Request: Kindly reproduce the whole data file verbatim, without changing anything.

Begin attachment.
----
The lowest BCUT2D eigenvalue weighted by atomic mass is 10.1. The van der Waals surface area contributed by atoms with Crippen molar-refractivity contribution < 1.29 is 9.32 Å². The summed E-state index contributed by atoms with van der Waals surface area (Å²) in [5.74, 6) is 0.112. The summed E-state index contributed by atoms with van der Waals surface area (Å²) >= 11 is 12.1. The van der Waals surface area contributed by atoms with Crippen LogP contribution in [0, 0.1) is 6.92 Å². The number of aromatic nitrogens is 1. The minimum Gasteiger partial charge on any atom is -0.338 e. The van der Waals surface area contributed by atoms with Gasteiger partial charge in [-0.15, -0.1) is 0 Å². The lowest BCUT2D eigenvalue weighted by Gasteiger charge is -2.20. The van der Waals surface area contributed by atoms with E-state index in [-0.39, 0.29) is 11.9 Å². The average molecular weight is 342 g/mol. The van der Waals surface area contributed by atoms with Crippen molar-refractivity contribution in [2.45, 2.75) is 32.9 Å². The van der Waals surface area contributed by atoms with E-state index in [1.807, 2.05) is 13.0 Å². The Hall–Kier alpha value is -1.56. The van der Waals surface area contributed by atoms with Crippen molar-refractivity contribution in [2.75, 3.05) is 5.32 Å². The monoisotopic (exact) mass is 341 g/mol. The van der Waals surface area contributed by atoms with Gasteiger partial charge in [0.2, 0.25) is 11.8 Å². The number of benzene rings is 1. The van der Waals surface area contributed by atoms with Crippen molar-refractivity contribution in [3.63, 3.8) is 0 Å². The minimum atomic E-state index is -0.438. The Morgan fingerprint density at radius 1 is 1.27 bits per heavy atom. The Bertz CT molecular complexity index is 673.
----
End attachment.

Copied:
The lowest BCUT2D eigenvalue weighted by atomic mass is 10.1. The van der Waals surface area contributed by atoms with Crippen molar-refractivity contribution < 1.29 is 9.32 Å². The summed E-state index contributed by atoms with van der Waals surface area (Å²) in [5.74, 6) is 0.112. The summed E-state index contributed by atoms with van der Waals surface area (Å²) >= 11 is 12.1. The van der Waals surface area contributed by atoms with Crippen LogP contribution in [0, 0.1) is 6.92 Å². The number of aromatic nitrogens is 1. The minimum Gasteiger partial charge on any atom is -0.338 e. The van der Waals surface area contributed by atoms with Gasteiger partial charge in [-0.15, -0.1) is 0 Å². The lowest BCUT2D eigenvalue weighted by Gasteiger charge is -2.20. The van der Waals surface area contributed by atoms with E-state index in [-0.39, 0.29) is 11.9 Å². The average molecular weight is 342 g/mol. The van der Waals surface area contributed by atoms with Crippen molar-refractivity contribution in [2.45, 2.75) is 32.9 Å². The van der Waals surface area contributed by atoms with E-state index in [1.807, 2.05) is 13.0 Å². The Hall–Kier alpha value is -1.56. The van der Waals surface area contributed by atoms with Crippen molar-refractivity contribution in [2.75, 3.05) is 5.32 Å². The monoisotopic (exact) mass is 341 g/mol. The van der Waals surface area contributed by atoms with Gasteiger partial charge in [0.2, 0.25) is 11.8 Å². The number of benzene rings is 1. The van der Waals surface area contributed by atoms with Crippen molar-refractivity contribution in [3.63, 3.8) is 0 Å². The minimum atomic E-state index is -0.438. The Morgan fingerprint density at radius 1 is 1.27 bits per heavy atom. The Bertz CT molecular complexity index is 673.